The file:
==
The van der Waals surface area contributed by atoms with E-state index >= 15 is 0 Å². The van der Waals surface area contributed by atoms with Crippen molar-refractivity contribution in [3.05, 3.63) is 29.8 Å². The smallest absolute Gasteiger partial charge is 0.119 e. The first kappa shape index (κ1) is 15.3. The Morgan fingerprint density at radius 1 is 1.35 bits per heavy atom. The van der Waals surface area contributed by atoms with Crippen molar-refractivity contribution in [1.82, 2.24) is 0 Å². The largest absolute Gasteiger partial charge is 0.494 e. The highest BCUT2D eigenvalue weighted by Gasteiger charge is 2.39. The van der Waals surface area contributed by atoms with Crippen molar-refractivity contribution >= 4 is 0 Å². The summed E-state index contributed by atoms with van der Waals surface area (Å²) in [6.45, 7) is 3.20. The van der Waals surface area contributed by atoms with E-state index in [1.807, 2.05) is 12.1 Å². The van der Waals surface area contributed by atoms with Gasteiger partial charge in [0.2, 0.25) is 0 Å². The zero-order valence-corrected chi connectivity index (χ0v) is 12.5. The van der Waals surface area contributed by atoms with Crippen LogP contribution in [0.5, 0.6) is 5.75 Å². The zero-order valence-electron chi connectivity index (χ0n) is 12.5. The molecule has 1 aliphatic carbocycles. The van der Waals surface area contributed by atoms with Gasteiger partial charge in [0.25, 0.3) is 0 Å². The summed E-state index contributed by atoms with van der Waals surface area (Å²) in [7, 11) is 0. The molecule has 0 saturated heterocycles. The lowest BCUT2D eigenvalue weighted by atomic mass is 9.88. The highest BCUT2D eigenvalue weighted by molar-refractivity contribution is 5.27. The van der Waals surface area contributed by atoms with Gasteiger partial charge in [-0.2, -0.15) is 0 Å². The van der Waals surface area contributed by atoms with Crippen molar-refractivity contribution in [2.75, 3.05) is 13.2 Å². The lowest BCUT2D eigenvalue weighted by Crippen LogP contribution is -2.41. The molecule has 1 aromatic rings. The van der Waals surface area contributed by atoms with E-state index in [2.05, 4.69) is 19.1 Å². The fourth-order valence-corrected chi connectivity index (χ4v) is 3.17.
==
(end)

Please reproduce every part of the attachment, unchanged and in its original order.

The van der Waals surface area contributed by atoms with E-state index >= 15 is 0 Å². The van der Waals surface area contributed by atoms with Crippen molar-refractivity contribution in [3.05, 3.63) is 29.8 Å². The smallest absolute Gasteiger partial charge is 0.119 e. The first kappa shape index (κ1) is 15.3. The Morgan fingerprint density at radius 1 is 1.35 bits per heavy atom. The van der Waals surface area contributed by atoms with Crippen molar-refractivity contribution in [1.82, 2.24) is 0 Å². The largest absolute Gasteiger partial charge is 0.494 e. The highest BCUT2D eigenvalue weighted by Gasteiger charge is 2.39. The van der Waals surface area contributed by atoms with Crippen molar-refractivity contribution >= 4 is 0 Å². The summed E-state index contributed by atoms with van der Waals surface area (Å²) in [6.45, 7) is 3.20. The van der Waals surface area contributed by atoms with E-state index in [1.807, 2.05) is 12.1 Å². The van der Waals surface area contributed by atoms with Gasteiger partial charge in [0.2, 0.25) is 0 Å². The zero-order valence-corrected chi connectivity index (χ0v) is 12.5. The van der Waals surface area contributed by atoms with Crippen LogP contribution in [0.5, 0.6) is 5.75 Å². The zero-order valence-electron chi connectivity index (χ0n) is 12.5. The molecule has 1 aliphatic carbocycles. The van der Waals surface area contributed by atoms with Gasteiger partial charge in [0.25, 0.3) is 0 Å². The summed E-state index contributed by atoms with van der Waals surface area (Å²) in [7, 11) is 0. The molecule has 0 saturated heterocycles. The lowest BCUT2D eigenvalue weighted by atomic mass is 9.88. The highest BCUT2D eigenvalue weighted by molar-refractivity contribution is 5.27. The van der Waals surface area contributed by atoms with Gasteiger partial charge in [-0.2, -0.15) is 0 Å². The van der Waals surface area contributed by atoms with Crippen molar-refractivity contribution in [2.75, 3.05) is 13.2 Å². The lowest BCUT2D eigenvalue weighted by Crippen LogP contribution is -2.41. The molecule has 1 aromatic rings. The van der Waals surface area contributed by atoms with E-state index in [2.05, 4.69) is 19.1 Å². The fourth-order valence-corrected chi connectivity index (χ4v) is 3.17.